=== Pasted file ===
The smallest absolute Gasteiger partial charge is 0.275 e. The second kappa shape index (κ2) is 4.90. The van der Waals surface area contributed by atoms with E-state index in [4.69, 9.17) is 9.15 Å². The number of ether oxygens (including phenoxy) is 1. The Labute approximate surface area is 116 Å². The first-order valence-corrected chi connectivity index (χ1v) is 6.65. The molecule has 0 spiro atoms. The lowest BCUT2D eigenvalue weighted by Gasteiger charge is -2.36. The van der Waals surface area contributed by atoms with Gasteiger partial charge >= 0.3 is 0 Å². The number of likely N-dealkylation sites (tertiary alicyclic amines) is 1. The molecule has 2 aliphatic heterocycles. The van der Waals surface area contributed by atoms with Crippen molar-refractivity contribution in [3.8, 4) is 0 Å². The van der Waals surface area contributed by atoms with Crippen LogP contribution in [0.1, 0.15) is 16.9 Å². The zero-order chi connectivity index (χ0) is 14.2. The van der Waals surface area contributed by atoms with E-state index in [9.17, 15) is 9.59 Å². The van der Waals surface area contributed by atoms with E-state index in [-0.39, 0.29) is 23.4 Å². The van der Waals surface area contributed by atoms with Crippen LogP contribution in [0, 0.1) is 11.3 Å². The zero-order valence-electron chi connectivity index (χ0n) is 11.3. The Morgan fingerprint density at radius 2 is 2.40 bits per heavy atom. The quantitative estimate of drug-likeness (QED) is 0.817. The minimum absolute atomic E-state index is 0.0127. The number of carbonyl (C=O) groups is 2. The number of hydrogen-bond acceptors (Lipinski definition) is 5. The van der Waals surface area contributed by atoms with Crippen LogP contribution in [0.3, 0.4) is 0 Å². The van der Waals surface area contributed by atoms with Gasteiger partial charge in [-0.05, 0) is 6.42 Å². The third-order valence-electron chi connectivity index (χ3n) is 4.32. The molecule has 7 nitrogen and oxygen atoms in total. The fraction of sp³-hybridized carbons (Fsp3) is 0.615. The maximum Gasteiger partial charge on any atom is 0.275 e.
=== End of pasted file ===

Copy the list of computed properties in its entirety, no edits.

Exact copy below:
The smallest absolute Gasteiger partial charge is 0.275 e. The second kappa shape index (κ2) is 4.90. The van der Waals surface area contributed by atoms with E-state index in [4.69, 9.17) is 9.15 Å². The number of ether oxygens (including phenoxy) is 1. The Labute approximate surface area is 116 Å². The first-order valence-corrected chi connectivity index (χ1v) is 6.65. The molecule has 0 spiro atoms. The lowest BCUT2D eigenvalue weighted by Gasteiger charge is -2.36. The van der Waals surface area contributed by atoms with Gasteiger partial charge >= 0.3 is 0 Å². The number of likely N-dealkylation sites (tertiary alicyclic amines) is 1. The molecule has 2 aliphatic heterocycles. The van der Waals surface area contributed by atoms with Crippen molar-refractivity contribution in [3.8, 4) is 0 Å². The van der Waals surface area contributed by atoms with Crippen LogP contribution in [0.1, 0.15) is 16.9 Å². The zero-order chi connectivity index (χ0) is 14.2. The van der Waals surface area contributed by atoms with E-state index in [9.17, 15) is 9.59 Å². The van der Waals surface area contributed by atoms with E-state index in [-0.39, 0.29) is 23.4 Å². The van der Waals surface area contributed by atoms with Crippen LogP contribution in [0, 0.1) is 11.3 Å². The zero-order valence-electron chi connectivity index (χ0n) is 11.3. The Morgan fingerprint density at radius 2 is 2.40 bits per heavy atom. The quantitative estimate of drug-likeness (QED) is 0.817. The minimum absolute atomic E-state index is 0.0127. The number of carbonyl (C=O) groups is 2. The number of hydrogen-bond acceptors (Lipinski definition) is 5. The van der Waals surface area contributed by atoms with Crippen LogP contribution in [0.3, 0.4) is 0 Å². The van der Waals surface area contributed by atoms with Gasteiger partial charge in [-0.05, 0) is 6.42 Å². The third-order valence-electron chi connectivity index (χ3n) is 4.32. The molecule has 7 nitrogen and oxygen atoms in total. The fraction of sp³-hybridized carbons (Fsp3) is 0.615. The maximum Gasteiger partial charge on any atom is 0.275 e.